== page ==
Not all cases are suitable for ADR. As we do with any potential matter, beginning with our first meeting with any client as well as at critical points throughout our representation, our attorneys engage in discussions with each individual client to determine whether resort to ADR is appropriate given the client's then goals and the nature of the dispute.
ADR may be appropriate because it usually results in faster (and therefore less expensive) and more creative resolution of disputes, minimizes conflict, provides a level of confidentiality not available in most litigations, and allows for the choice of the arbitrator. Under certain circumstances, however, including when a party requires immediate relief (such as an injunction), it is often better (or may be necessary) to commence a traditional litigation in the first instance.
Just because a matter begins with a traditional litigation does not mean that ADR can never be considered. To the contrary, as experienced counsel, we know how to combine traditional litigation with ADR, and how and when to suggest moving a dispute from the courts to ADR and vice versa. In fact, many courts now have ADR procedures in place and we offer, as part of our services, advice to our clients regarding how and when to resort to those procedures, even in the context of a traditional litigation. Our ultimate goal is to assist our clients achieve their goals, including how to save time and money and to achieve resolutions consistent with their business objectives, whether that is through traditional litigation or ADR, or a combination of both.Frequently Asked Questions about Alternative Dispute ResolutionOur ADR Professionals
We have much to be proud of in terms of our experience as advocates for our clients in ADR. Among the matters that have been successfully arbitrated, mediated or evaluated by our ADR professionals for our clients are numerous labor disputes, personal injury matters, professional practice, LLCs, partnership and corporate disputes and dissolutions, buyouts of close corporation interests and other commercial and bankruptcy disputes. We have taken our finely-honed advocacy and transactional and business skills borne of years of experience and achieved positive results for our clients in all of the various ADR forums.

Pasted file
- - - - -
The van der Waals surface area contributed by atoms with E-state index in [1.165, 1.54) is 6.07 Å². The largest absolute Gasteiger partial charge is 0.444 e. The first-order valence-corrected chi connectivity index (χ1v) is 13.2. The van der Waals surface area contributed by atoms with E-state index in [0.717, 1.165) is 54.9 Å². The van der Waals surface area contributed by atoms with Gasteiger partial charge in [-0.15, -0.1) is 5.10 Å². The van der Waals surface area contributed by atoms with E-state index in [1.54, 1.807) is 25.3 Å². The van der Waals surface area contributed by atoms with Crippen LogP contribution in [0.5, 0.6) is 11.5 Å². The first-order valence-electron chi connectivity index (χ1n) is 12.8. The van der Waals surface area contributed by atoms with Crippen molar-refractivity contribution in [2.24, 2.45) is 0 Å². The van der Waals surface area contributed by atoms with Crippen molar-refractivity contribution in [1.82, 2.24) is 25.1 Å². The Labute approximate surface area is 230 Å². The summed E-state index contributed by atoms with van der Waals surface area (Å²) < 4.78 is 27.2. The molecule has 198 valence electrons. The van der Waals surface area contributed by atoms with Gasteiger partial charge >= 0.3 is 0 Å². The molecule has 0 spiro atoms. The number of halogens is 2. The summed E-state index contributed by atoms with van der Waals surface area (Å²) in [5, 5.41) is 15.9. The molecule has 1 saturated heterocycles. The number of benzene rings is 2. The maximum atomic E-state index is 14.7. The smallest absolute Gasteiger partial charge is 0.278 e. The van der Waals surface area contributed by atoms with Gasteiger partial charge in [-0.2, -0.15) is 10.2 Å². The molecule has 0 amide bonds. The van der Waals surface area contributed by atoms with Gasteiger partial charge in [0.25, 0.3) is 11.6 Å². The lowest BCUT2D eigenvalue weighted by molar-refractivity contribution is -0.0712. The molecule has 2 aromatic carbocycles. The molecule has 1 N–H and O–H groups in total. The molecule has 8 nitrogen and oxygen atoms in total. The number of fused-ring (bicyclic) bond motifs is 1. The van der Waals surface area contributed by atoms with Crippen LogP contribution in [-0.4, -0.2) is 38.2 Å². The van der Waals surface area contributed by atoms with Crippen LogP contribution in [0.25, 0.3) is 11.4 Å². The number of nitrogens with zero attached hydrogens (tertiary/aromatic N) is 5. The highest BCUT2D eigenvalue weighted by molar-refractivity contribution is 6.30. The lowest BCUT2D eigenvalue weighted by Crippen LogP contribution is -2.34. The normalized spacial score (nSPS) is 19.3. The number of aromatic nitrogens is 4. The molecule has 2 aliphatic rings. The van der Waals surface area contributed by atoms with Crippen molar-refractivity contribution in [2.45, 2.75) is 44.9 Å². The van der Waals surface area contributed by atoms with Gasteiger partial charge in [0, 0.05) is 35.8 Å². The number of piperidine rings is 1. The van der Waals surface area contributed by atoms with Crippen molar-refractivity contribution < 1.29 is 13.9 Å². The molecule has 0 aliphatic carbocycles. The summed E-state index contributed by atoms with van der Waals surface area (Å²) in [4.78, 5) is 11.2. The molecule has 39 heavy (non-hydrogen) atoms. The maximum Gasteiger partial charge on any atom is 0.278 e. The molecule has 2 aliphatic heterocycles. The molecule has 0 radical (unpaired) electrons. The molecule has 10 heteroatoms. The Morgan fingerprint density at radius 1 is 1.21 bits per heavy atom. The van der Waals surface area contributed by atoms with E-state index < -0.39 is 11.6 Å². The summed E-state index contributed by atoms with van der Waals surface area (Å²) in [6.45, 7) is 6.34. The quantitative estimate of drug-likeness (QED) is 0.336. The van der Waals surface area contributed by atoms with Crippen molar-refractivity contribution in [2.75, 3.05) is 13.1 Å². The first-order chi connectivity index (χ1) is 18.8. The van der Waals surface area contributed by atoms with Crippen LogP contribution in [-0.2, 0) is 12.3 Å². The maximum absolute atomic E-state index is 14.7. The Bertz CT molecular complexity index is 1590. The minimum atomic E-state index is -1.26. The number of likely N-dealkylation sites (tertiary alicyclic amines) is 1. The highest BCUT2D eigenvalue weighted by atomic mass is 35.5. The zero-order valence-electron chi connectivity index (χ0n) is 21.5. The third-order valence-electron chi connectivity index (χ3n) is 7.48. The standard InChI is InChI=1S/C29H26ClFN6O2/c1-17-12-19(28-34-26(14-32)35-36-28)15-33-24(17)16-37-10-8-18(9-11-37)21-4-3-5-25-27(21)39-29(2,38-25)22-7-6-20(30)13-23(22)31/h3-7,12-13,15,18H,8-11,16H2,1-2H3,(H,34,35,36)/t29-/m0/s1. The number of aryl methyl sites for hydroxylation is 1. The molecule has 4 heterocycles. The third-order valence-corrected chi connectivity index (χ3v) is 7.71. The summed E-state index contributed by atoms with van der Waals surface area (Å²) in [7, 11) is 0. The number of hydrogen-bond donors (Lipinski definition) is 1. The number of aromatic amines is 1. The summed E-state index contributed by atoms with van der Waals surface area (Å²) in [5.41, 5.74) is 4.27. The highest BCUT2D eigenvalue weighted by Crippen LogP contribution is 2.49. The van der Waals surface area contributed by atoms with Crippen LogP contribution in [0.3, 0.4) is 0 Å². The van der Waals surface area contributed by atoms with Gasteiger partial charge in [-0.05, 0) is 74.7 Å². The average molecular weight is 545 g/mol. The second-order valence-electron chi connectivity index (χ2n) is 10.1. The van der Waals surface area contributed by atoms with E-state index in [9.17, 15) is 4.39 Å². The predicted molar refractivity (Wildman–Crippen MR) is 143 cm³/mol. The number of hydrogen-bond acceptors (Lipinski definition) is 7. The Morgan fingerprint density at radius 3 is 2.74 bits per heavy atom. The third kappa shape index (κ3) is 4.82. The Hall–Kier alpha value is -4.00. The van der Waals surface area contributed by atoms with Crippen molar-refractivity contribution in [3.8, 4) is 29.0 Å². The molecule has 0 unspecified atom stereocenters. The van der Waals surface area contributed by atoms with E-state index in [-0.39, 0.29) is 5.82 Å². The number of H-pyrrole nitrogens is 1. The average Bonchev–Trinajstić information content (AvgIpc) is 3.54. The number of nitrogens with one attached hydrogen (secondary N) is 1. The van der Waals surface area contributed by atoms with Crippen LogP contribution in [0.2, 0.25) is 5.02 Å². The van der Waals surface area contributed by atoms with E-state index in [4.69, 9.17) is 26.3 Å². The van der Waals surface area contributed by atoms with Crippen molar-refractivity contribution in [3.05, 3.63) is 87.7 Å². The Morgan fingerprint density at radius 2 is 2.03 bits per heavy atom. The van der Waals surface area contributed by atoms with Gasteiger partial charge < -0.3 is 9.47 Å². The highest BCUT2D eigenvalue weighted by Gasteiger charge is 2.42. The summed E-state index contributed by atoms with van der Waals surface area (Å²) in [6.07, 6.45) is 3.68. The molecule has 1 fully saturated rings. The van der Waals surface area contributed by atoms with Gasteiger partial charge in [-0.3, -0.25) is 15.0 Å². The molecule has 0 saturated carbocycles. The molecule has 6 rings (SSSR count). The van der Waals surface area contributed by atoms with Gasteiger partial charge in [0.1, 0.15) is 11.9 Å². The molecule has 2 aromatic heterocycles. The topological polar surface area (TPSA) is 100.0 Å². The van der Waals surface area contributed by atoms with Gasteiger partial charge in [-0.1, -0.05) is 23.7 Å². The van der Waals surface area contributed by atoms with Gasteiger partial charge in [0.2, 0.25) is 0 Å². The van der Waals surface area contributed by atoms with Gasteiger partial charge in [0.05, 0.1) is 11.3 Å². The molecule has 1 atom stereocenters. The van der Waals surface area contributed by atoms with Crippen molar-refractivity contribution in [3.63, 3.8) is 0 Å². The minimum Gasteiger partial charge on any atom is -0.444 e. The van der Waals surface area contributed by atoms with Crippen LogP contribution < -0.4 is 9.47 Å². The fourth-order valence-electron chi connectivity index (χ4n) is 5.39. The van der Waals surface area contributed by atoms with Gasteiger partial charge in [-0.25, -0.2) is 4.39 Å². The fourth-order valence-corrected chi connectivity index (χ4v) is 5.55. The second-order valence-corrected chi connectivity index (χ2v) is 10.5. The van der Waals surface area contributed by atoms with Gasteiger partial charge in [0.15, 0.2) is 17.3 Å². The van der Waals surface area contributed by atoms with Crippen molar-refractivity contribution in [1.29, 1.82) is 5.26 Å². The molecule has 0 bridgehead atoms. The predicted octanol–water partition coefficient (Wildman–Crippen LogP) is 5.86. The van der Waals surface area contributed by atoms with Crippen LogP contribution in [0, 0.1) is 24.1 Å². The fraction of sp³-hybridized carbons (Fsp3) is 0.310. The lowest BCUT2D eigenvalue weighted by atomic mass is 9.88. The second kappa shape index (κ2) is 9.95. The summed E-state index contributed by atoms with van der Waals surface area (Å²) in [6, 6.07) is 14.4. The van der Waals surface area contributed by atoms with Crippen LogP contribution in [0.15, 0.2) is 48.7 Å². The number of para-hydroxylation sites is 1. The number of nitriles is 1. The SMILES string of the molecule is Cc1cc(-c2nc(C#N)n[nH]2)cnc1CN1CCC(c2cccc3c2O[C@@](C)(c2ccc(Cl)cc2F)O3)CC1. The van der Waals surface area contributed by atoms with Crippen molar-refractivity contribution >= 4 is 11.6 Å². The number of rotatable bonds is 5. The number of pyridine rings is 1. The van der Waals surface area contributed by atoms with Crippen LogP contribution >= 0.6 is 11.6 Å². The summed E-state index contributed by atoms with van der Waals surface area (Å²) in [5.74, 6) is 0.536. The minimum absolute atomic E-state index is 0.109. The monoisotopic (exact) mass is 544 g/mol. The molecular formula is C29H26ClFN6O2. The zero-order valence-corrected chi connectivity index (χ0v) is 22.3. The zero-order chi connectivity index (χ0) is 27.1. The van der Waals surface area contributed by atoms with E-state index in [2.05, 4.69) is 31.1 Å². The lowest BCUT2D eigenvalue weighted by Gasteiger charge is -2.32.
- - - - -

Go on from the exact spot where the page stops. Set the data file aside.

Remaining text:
Besides serving as advocates for our own clients in ADR matters, our attorneys have the training and experience that have caused them to be repeatedly sought out as decision-makers in cases for other parties, whether as arbitrators, mediators or neutral evaluators. Among our attorneys who are certified as arbitrators and mediators are:
|Erica B. Garay:||American Arbitration Association arbitrator (Commercial and Complex litigation panels)|
Mediator on the U.S. District Court, S.D.N.Y. panel; Mediator for Commercial Division, N.Y.S. Supreme Court, New York, Nassau, and Suffolk Counties
|Barry R. Shapiro:||Mediator on the Nassau County, New York, Commercial Division Mediation Panel|
|Howard B. Kleinberg:||Mediator on the U.S. Bankruptcy Court, Eastern District of New York Mediation Panel|
|Alan E. Marder:||Mediator on the U.S. Bankruptcy Court, Eastern and Southern District of New York Mediation Panel|
|Richard Eisenberg:||Mediator on the U.S. District Court for the Eastern District of New York Mediation Panel |
(including construction, land use and employment matters)
|Thomas R. Slome:||Mediator on the U.S. Bankruptcy Court, Southern and Eastern District of New York, |
Bankruptcy Panel and District of Delaware Bankruptcy Panel